Between 2005 and 2010 the country’s shale-gas industry, which produces natural gas from shale rock by bombarding it with water and chemicals in a technique known as hydraulic fracturing or “fracking,” grew by 45 per cent a year. As a proportion of America’s overall gas production, shale gas has increased from four per cent in 2005 to 24 per cent today.
America produces more gas than it knows what to do with. Its storage facilities are rapidly filling, and its gas price — because prices for gas, unlike oil, are set regionally — has collapsed. Last month it dipped below $2 per million British thermal units, less than a sixth of the pre-boom price and too low for producers to break even.
Those are problems most European and Asian countries, which respectively pay roughly four and six times more for their gas, would relish. America’s gas boom confers a huge economic advantage. It has created hundreds of thousands of jobs, directly and indirectly, and it has rejuvenated several industries, including petrochemicals, where ethane produced from natural gas is a raw material.
The gas price is likely to rise in the next few years because of increasing demand. Peter Voser, CEO of Royal Dutch Shell, an oil firm with big shale-gas investments, expects it to double by 2015.
Yet it will remain below European and Asian prices, so the industry should still grow. America is estimated to have enough gas to sustain its current production rate for more than a century.
This is astonishing. Barely five years ago America was expected to be a big gas importer. Between 2000 and 2010 it built infrastructure to “re-gasify” more than 100 billion cubic metres of imported liquefied natural gas. In 2011, however, American LNG imports were less than 20 bcm. Efforts are now underway to convert idle re-gasification terminals into liquefaction facilities in order to export LNG. Plans for a terminal in Sabine Pass, La., are expected to be approved in June.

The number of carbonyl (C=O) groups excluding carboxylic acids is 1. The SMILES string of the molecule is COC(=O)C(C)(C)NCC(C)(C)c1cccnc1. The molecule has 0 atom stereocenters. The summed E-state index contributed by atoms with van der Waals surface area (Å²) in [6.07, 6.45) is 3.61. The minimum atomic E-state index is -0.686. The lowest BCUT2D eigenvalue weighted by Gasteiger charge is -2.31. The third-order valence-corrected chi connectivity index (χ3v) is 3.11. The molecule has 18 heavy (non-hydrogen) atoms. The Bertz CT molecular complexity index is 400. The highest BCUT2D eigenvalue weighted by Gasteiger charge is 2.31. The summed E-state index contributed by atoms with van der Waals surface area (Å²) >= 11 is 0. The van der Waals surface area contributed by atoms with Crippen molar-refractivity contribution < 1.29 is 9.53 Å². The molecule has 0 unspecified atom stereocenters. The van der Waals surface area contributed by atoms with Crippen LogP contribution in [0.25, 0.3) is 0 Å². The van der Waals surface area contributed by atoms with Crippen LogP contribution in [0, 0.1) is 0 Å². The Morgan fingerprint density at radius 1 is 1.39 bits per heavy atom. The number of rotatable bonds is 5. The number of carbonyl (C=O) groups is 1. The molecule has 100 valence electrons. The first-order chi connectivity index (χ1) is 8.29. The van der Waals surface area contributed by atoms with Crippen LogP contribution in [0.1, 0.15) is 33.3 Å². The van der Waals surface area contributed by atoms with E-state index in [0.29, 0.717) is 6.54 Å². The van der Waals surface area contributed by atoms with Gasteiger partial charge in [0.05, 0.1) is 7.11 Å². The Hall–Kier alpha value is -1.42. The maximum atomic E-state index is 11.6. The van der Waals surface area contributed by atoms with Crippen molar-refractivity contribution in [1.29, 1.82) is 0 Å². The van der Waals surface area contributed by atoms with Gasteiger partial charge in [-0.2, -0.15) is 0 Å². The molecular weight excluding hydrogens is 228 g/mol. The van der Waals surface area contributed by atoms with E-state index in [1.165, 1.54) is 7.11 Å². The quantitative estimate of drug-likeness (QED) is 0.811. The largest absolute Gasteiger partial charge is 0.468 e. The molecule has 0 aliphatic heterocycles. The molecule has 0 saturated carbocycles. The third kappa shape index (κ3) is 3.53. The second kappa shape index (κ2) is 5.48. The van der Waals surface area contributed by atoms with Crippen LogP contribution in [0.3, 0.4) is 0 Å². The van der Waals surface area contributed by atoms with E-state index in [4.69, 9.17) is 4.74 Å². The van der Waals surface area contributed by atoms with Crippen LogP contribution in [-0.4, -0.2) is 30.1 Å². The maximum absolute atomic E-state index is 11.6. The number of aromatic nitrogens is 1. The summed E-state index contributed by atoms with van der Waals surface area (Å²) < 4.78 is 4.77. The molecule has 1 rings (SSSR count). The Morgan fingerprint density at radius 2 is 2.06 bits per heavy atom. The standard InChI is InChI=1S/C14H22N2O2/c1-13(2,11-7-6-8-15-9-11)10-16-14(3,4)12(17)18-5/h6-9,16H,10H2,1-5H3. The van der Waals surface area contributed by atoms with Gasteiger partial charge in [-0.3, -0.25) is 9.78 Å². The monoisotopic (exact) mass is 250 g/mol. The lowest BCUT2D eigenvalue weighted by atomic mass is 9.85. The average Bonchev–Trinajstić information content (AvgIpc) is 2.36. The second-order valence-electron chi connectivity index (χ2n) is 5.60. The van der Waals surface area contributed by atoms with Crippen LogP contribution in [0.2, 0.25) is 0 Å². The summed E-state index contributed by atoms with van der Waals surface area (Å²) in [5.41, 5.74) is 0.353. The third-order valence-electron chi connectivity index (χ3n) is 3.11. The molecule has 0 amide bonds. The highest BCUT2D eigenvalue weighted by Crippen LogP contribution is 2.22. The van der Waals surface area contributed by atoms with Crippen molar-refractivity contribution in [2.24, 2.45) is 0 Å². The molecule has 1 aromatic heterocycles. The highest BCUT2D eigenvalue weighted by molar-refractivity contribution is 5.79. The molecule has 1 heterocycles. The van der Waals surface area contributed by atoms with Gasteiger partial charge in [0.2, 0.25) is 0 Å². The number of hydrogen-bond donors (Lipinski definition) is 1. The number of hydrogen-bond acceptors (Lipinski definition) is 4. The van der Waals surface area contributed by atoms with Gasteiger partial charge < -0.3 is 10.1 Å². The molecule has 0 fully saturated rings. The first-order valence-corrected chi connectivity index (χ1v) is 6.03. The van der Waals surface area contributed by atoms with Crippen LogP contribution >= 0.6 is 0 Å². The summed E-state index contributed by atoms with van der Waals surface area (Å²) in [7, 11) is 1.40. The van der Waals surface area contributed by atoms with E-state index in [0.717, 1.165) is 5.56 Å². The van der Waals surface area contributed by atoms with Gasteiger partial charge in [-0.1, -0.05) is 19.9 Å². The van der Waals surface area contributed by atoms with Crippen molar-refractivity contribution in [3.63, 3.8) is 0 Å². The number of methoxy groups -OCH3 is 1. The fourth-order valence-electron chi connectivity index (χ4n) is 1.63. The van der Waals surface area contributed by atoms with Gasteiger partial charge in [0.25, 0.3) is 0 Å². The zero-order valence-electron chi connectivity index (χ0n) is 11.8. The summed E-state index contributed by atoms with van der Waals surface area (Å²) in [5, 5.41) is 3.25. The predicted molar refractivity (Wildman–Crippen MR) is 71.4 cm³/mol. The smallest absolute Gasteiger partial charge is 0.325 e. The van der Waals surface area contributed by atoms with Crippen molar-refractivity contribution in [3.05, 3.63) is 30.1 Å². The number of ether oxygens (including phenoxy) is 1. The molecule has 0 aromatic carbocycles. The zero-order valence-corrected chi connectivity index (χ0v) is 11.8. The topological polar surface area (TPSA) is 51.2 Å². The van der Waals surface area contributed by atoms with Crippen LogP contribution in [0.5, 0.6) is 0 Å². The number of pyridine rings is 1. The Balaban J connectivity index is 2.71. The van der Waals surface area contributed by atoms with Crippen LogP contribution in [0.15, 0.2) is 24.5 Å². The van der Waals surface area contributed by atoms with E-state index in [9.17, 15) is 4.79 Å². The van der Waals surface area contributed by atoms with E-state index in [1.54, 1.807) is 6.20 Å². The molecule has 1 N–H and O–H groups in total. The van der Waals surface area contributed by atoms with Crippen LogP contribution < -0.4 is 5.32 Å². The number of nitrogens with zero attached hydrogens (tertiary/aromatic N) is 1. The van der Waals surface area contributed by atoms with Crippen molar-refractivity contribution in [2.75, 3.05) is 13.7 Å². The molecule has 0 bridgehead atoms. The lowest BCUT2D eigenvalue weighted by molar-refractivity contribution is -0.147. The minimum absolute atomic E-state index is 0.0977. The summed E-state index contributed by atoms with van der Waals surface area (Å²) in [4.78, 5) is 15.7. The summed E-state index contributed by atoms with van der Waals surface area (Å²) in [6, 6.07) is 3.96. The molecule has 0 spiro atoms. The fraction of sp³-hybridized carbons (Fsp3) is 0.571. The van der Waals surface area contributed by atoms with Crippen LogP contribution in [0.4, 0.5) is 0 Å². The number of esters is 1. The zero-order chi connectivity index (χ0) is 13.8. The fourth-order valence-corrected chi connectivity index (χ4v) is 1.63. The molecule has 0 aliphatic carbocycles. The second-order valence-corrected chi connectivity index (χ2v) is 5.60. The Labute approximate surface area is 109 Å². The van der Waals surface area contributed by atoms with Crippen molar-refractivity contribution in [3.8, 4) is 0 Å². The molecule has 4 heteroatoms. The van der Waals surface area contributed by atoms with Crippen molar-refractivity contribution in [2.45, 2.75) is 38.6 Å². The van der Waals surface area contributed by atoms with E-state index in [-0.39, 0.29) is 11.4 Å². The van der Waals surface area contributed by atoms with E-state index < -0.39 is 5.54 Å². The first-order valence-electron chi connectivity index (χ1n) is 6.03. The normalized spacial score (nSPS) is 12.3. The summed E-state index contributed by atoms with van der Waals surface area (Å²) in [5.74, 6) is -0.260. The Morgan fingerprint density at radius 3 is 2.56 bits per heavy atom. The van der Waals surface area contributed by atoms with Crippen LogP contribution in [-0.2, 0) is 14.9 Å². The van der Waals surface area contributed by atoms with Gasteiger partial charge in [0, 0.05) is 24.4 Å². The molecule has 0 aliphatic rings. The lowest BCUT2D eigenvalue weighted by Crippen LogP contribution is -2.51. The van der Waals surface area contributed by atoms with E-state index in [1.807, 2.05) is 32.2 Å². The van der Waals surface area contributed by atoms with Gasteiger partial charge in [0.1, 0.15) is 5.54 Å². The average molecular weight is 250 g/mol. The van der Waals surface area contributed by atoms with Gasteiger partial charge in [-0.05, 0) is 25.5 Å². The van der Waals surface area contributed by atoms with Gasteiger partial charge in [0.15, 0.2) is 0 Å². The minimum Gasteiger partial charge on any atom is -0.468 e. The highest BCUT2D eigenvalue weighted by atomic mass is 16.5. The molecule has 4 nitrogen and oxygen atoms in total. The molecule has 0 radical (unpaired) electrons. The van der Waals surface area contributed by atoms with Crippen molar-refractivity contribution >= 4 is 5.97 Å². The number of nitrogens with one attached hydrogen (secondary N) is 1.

The shock waves of America’s gas boom are being felt elsewhere. Development of Russia's vast Shtokman gas field in the Barents Sea, a $40-billion project which was intended to supply America with LNG, has stalled. Qatari LNG, once earmarked for America, is going to energy-starved Japan. A bigger change is expected, however, with large-scale shale-gas production possible in Argentina, Australia, China and several European countries, including Poland and Ukraine.
The Economist mentions the environmental issues in connection with the "fracking" process, but rightly points out that they can be managed:
The greens have a case, but they exaggerate it. So long as well shafts are properly sealed, there is hardly any risk that fracking will poison groundwater. By eliminating venting, methane emissions can be kept to an acceptable minimum.
All major studies have confirmed that shale gas extraction, properly managed, does not pose any serious environmental risks.
Shale gas is the backbone of the US economic revival. Shale oil will add to the positive development. And the shale gas revolution will not be confined only to the US: BP e.g. forecasts that "growth in shale oil and gas supplies, along with other fuel sources, will make the western hemisphere virtually self-sufficient in energy by 2030."